Community action

Award-winning farming

In late November, Battambang rice farmer Roeum Socheat received international acclaim for his work empowering Raingkesei agricultural community since 2017. Can his model provide hope for farmers across the Kingdom?

WHY WE WROTE THIS: Because the Raingkesei agricultural community offers hope for struggling rice farmers across Cambodia

Thim Rachna
December 31, 2019
Award-winning farming
A Cambodian man walks through a rice field in floodwaters at Pea Reang district in Prey Veng province, some 60km east of Phnom Penh in 2011. Photo: Tang Chhin Sothy/AFP

When Battambang rice farmer Roeum Socheat stepped on to the stage at an awards ceremony hosted in the illustrious surroundings of the Royal Geographical Society, a stone’s throw from the Royal Albert Hall in London’s most affluent neighbourhood Kensington, he could barely have been further from home – culturally and geographically. 

Wearing a red and blue krama – a nod to his roots – neatly tied over his smart-casual attire, and needing a translator to communicate with the doting audience, Socheat looked just as at home collecting his Volunteer Impact Award 2019 as he does in his usual surroundings – the rice fields of Raingkesei Agricultural Community. 

He was one of the five winners among 100 nominees from 25 developing countries, receiving the award from international NGO Voluntary Services Overseas (VSO) for his work with the community, a rare success story for agriculture in Cambodia. 

  • Roeum Socheat with his award in Raingkesei. Photo: Thim Rachna
  • Roeum Socheat in London, England. Photo: VSO

Far from the glitz and glamour or London award ceremonies, on a typical working day the 34-year-old Socheat starts his morning riding through Battambang’s green rice fields, a two-kilometre journey from his home that he has done for over ten years. In his spare time, he tends to livestock, including chickens and cows, and finishes off chores around his house.

He chose to become a farmer after dropping out of high-school in 2004 as he was unable to financially support his education. Now, after 15 years toiling in the field, farming has become his family’s sole income generator. 

“Being a farmer in Cambodia is not easy. We [Cambodian farmers] still lack a lot of skills,” said Socheat. “When our rice is not doing well, we do not have the technical skills to solve the problems or know where to seek help.” 

But for Socheat, his work as a farmer extends far beyond planting rice. He has always been a pillar of his community, and, as of 2017, he has been a volunteer for an inter-country agricultural project based in his community Rangkeisei, initiated by VSO and its global partner Accenture.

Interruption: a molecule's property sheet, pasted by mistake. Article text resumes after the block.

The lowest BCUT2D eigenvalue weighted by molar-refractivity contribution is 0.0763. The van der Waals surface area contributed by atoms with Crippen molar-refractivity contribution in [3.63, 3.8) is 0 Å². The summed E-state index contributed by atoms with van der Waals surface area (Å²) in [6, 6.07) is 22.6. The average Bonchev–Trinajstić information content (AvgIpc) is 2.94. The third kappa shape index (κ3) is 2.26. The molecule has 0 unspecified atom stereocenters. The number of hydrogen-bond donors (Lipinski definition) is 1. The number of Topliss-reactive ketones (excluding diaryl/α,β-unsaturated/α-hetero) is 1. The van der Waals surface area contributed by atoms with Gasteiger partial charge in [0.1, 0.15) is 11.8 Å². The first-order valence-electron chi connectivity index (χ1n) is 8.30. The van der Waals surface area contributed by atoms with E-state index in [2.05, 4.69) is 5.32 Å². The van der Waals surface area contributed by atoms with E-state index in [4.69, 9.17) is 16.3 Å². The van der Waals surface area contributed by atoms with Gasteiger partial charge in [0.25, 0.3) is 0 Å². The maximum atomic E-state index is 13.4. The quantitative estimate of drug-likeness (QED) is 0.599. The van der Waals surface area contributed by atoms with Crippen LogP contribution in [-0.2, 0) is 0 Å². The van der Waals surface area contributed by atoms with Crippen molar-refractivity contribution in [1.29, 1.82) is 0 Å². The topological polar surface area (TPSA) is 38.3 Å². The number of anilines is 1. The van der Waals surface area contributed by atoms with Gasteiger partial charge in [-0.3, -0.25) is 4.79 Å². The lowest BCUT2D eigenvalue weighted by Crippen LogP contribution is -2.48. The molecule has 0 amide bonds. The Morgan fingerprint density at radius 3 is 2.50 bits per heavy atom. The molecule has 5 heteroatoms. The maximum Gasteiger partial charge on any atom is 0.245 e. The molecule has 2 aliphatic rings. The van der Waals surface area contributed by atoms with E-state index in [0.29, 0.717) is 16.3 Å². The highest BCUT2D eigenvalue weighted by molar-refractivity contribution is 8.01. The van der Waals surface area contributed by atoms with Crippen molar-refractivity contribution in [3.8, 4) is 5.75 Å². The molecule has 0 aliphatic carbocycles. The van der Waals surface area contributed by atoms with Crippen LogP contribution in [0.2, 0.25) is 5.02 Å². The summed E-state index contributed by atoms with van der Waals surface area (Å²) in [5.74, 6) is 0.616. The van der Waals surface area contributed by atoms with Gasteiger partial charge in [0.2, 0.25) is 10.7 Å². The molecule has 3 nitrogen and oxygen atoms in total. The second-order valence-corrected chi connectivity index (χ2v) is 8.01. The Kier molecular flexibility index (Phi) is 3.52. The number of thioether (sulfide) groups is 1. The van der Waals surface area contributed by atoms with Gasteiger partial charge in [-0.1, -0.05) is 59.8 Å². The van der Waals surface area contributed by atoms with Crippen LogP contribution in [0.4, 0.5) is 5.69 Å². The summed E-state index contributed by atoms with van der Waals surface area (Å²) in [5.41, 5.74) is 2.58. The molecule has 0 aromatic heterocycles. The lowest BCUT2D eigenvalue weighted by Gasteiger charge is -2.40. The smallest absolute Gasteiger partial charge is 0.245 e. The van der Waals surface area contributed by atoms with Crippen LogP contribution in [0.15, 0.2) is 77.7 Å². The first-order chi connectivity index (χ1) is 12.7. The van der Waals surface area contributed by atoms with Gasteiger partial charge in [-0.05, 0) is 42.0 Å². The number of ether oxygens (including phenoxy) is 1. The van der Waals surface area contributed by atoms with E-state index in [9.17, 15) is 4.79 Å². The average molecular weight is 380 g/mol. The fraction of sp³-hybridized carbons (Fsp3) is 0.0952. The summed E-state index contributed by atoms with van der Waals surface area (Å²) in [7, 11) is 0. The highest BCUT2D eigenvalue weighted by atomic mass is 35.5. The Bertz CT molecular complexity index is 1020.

As part of VSO’s Improving Marketing Access for the Poor (IMA4P) project, Socheat has adopted the role of trainer for farmers in the community, and helps mend relationships in the community agricultural working chains. VSO’s project also identifies working gaps in the community and offers farmers training on agricultural techniques to increase the production quality through the Sustainable Rice Platform (SRP), a multi-stakeholder alliance co-convened by the UN Environment Programme promoting resource efficiency and sustainability. 

“The work [with VSO] is not easy to juggle. People don’t always listen to us,” Socheat recalled. “But I want to help out with the community more. I don’t want to just develop myself alone.” 

Persevering through the challenges  

According to Cambodian Ministry of Agriculture, the percentage of the country’s population working in farming and agriculture shrank from 80% in 1993 to 40% as of 2017. Today, rice remains the most important agricultural product in Cambodia, taking up 3.3 million hectares of land and accounting for half of agriculture’s entire contribution to the Kingdom’s Gross Domestic Product (23.5% in 2018). 

But according to VSO Cambodia, Cambodian rice farmers remain at the mercy of global price fluctuations and limited market access, a lack of leverage and power in negotiations due to small productivity and tight competition, as well as high-costs for seeds, fertilisers and equipment.

While smaller farms with less than 5ha of land owned by poorer families hardly make any profit, especially if they do not own any machinery or technology to streamline their work. 

Beyond the technical problems inherent to low-level farming in Cambodia, finding a market for their products remains among the most significant challenges.

So when Socheat’s Raingkesei agricultural community formed in 2013 with just over 15 members, the purpose was to support each other and find solutions to these problems.

But despite banding together, it has not always smooth sailing for them, according to Raningkesei Agricultural Community deputy leader Yann Srey Yat.

Beyond the technical problems inherent to low-level farming in Cambodia, finding a market for their products remains among the most significant challenges.

“Even after all the hard work in the field, it was always a headache to find where we can sell our rice,” said 54-year-old Soy Chhum, a farmer from the community. 

Raingkesei community members used to farm only when they had enough water during the rainy season. But since the community irrigation system was developed in 2015 as part of the project, they can yield crops more than once a year. But despite Chhum being able to harvest as much as 42 tonnes of rice a year from his 6ha of land as a result, his business was still not guaranteed to turn a profit.